1968, Taylor Fladgate Very Old Single Harvest Port, Port, Douro Valley, Oporto, Portugal, 20.5 % Alc,
|Article number:||1968 Taylor Fladgate|
|Availability:||Out of stock|
98 points Wine Spectator
Pretty gorgeous from the get go, with toasted sesame, green tea, walnut husk, pistachio cream and peanut toffee notes seamlessly layered atop each other, framed by a subtle singed alder hint. Everything glides with grace through the finish, like a gently wafting plume of white smoke off of burning incense.
95 points Wine Enthusiast
One of a series of releases by this Port producer, this Colheita, or Port from a single harvest, is beautifully poised between red fruits and mature almond and an old gold character. It has intensity, a product of the aging in wood that has just concentrated the wine. Like all Ports of this type, it is ready to drink.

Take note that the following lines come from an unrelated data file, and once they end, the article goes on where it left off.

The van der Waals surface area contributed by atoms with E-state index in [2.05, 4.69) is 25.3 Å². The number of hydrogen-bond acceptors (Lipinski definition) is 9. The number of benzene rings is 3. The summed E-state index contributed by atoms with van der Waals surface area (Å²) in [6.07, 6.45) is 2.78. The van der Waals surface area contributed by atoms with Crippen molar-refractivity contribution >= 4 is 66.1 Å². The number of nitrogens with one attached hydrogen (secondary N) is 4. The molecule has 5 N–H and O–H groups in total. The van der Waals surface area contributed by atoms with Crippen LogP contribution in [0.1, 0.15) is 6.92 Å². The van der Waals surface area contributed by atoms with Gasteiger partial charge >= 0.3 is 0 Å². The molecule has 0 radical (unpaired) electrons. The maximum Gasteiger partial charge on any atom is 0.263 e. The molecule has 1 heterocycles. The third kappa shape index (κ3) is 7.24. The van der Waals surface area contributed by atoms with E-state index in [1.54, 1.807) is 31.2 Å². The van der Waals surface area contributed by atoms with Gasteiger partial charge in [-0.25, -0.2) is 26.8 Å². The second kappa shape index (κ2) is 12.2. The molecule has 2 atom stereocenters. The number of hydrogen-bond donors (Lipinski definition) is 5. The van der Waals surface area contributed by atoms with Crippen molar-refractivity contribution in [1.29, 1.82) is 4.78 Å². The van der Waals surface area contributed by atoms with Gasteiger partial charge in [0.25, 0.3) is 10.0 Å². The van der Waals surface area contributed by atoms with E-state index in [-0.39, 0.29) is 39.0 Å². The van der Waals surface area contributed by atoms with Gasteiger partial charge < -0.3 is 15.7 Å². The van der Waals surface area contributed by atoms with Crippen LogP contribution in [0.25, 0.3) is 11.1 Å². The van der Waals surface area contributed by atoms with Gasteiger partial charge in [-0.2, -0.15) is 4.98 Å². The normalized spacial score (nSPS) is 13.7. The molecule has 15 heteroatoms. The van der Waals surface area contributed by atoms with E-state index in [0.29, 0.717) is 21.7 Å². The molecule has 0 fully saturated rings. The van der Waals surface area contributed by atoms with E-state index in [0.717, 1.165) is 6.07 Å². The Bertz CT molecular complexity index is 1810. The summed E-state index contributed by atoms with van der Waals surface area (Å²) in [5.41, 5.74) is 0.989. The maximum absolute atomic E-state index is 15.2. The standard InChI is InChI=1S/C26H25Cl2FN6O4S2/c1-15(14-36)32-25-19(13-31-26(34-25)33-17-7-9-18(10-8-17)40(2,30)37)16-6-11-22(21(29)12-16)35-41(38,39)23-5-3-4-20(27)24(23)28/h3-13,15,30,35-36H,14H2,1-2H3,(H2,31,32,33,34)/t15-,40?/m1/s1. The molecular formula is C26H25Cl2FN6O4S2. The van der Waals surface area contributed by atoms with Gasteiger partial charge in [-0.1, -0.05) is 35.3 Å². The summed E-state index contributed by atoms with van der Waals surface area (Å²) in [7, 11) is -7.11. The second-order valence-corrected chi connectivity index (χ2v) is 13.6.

94 points Robert Parker's Wine Advocate
The 1968 Very Old Single Harvest Tawny Port comes in with 173 grams per liter of residual sugar. Taylor's started its ongoing 50-year Colheita program with the 1964 (or, as they prefer to say, 'single harvest tawny port'). This is the newest release, scheduled to be in the marketplace by the Fall of this year. It was bottled in 2017 with a bar-top cork. It is hard to go wrong with any of the wines Taylor's has been releasing in this series—they all have something special to offer. We can debate endlessly which is better—often, the style difference is more important than a minor qualitative difference. This year's style shows finesse and more finesse. It is relatively elegant for an old tawny, with a controlled, sweet edge. Hints of brandy do periodically pop up, but they are not hard or harsh. It lingers beautifully on the finish as fine, old Tawnies do. The finish is often the best part of these oldies. This will last indefinitely, but it is meant to drink on release and needs no aging. Most do not hold Tawnies with bar-top corks. Drink it around 60 degrees Fahrenheit—and definitely not too warm. Most producers recommend 58 to 62 degrees Fahrenheit, depending on your preferences and the wine.